Science Communication

In many ways, the general public makes it possible for us scientists to engage in our scholarship and push the frontiers of human knowledge. I believe it is our responsibility to make sure scientific information and progress are well communicated to the general public. People deserve to have access to updates on exciting scientific breakthroughs, as well as accurate information on issues that affect their everyday lives, such as health, the environment, technology, and more. In addition, I view science communication via social media as a means to reach people who otherwise would not be readily exposed to such information, and to spark in them an interest in science. Currently, I serve as Scientific Director of, as well as regularly write popular science articles in Hebrew for, the non-profit organization "Little, Big Science" (Hebrew: "מדע גדול, בקטנה"big science in small bites), one of Israel's most popular science communication platforms. Throughout my PhD I worked as the HebrewEnglish translator of the Weizmann Institute's popular science website, Davidson Online. Keep scrolling to read the articles I contributed to "Little, Big Science":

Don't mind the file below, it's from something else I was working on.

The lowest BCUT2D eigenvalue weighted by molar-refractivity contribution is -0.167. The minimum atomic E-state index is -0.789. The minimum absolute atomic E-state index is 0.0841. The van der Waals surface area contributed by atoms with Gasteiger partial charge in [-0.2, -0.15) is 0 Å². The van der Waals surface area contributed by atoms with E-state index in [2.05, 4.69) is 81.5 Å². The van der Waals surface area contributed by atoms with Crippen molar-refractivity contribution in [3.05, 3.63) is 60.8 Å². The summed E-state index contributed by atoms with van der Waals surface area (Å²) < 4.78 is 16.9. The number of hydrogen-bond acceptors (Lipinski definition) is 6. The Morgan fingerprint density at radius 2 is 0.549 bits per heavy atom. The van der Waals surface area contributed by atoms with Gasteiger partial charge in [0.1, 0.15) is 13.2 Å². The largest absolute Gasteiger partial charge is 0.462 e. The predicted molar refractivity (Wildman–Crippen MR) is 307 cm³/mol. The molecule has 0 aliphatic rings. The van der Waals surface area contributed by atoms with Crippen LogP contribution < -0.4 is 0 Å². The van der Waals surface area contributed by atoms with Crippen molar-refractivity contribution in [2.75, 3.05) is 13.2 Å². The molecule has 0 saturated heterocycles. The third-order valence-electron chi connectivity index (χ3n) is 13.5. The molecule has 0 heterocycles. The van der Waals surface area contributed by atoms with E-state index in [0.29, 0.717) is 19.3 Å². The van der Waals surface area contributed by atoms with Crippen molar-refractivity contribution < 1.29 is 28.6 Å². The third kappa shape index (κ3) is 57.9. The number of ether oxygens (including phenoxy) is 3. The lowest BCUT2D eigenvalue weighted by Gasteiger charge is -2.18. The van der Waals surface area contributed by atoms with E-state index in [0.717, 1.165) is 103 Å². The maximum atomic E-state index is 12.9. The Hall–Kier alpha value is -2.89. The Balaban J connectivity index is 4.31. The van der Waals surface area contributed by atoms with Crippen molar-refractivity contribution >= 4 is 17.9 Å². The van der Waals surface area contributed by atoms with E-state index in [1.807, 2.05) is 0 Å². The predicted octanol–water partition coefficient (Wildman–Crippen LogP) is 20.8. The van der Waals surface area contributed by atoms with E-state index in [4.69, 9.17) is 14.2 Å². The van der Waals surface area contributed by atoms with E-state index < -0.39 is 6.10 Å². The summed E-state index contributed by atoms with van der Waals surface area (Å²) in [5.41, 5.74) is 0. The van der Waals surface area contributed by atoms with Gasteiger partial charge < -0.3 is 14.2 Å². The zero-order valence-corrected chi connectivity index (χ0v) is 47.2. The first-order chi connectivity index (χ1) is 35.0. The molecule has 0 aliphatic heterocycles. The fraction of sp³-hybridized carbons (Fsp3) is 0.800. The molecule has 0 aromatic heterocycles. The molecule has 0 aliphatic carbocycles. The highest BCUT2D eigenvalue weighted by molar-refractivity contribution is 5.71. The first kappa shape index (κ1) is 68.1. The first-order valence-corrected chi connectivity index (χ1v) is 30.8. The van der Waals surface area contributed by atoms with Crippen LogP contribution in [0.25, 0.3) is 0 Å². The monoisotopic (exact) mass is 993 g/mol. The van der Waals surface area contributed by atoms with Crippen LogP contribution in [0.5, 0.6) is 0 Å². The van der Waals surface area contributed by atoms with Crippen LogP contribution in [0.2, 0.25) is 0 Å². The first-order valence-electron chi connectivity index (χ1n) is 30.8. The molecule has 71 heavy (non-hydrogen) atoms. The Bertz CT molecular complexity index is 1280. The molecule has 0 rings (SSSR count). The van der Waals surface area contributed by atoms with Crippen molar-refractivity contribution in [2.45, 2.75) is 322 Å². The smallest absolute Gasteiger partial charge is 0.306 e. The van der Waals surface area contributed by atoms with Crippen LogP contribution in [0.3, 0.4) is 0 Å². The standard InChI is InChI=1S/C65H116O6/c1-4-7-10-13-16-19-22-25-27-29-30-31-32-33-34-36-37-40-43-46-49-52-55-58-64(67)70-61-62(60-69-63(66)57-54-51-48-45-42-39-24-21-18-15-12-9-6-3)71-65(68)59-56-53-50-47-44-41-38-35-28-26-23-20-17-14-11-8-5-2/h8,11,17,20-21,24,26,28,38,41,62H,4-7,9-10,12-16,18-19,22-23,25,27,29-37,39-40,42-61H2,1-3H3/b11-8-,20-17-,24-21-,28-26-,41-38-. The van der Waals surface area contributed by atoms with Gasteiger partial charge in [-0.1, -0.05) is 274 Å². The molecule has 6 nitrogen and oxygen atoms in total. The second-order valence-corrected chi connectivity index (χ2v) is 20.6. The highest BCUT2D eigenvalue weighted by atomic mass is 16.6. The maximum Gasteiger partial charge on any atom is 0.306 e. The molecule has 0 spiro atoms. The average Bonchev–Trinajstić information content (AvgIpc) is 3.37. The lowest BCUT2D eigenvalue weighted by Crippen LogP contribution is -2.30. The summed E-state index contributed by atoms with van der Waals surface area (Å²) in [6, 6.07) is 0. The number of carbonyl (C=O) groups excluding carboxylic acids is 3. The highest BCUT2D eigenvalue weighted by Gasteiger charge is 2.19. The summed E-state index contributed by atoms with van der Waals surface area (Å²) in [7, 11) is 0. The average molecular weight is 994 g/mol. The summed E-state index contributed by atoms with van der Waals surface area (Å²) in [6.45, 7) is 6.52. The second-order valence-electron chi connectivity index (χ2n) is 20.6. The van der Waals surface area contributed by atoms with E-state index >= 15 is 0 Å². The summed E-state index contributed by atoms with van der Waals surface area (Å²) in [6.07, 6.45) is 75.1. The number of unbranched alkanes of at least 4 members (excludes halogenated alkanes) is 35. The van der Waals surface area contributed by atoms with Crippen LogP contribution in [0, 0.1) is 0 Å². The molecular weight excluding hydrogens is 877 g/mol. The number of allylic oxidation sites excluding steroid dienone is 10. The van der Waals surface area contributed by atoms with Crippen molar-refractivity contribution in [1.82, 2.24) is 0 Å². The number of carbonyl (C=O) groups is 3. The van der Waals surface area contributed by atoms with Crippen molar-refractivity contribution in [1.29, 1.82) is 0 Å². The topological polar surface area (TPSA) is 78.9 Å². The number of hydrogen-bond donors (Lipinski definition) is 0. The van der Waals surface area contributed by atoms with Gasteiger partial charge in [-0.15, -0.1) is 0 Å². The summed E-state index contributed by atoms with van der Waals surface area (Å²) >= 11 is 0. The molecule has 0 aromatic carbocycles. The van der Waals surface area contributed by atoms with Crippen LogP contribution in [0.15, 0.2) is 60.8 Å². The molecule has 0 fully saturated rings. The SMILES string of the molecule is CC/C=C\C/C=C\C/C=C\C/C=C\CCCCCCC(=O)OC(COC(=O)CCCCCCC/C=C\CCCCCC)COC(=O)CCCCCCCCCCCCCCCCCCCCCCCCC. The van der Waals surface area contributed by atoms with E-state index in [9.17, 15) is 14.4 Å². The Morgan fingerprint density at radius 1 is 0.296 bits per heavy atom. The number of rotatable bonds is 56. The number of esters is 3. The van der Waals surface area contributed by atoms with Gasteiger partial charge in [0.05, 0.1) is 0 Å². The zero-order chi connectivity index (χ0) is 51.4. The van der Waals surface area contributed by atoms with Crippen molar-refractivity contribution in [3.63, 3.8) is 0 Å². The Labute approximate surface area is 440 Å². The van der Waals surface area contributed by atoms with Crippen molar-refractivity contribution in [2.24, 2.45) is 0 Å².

Early peanut exposure prevents allergy.
The cause of morning sickness
Eukaryotic CRISPR-Cas-like system
C. elegans also get the munchies! 
Topical gene therapy for treatment of dystrophic epidermolysis bullosa
Clinical success of gene therapy for children with Artemis-SCID
CRISPR-engineered T cells for cancer immunotherapy
Sperm count has been declining over recent decades
Metastasis and circadian rhythms
How do we model human disease in the lab?
The immunological effects of massage in muscular injury
2021 Nobel Prize in Physiology or Medicine
miSHERLOCK COVID19 Variant Test
Topography of Breast Implants
Angiogenesis in Cancer
Does Sugar Cause Cancer? 
Barrett's Esophagus and Cancer
The ECM Predicts Colitis
A Band-Aid for Broken Bones
Genetics 101 According to TMNT
Tunable Cellular Opacity 
Backpacks for Macrophages
Eat Collagen for Younger Skin?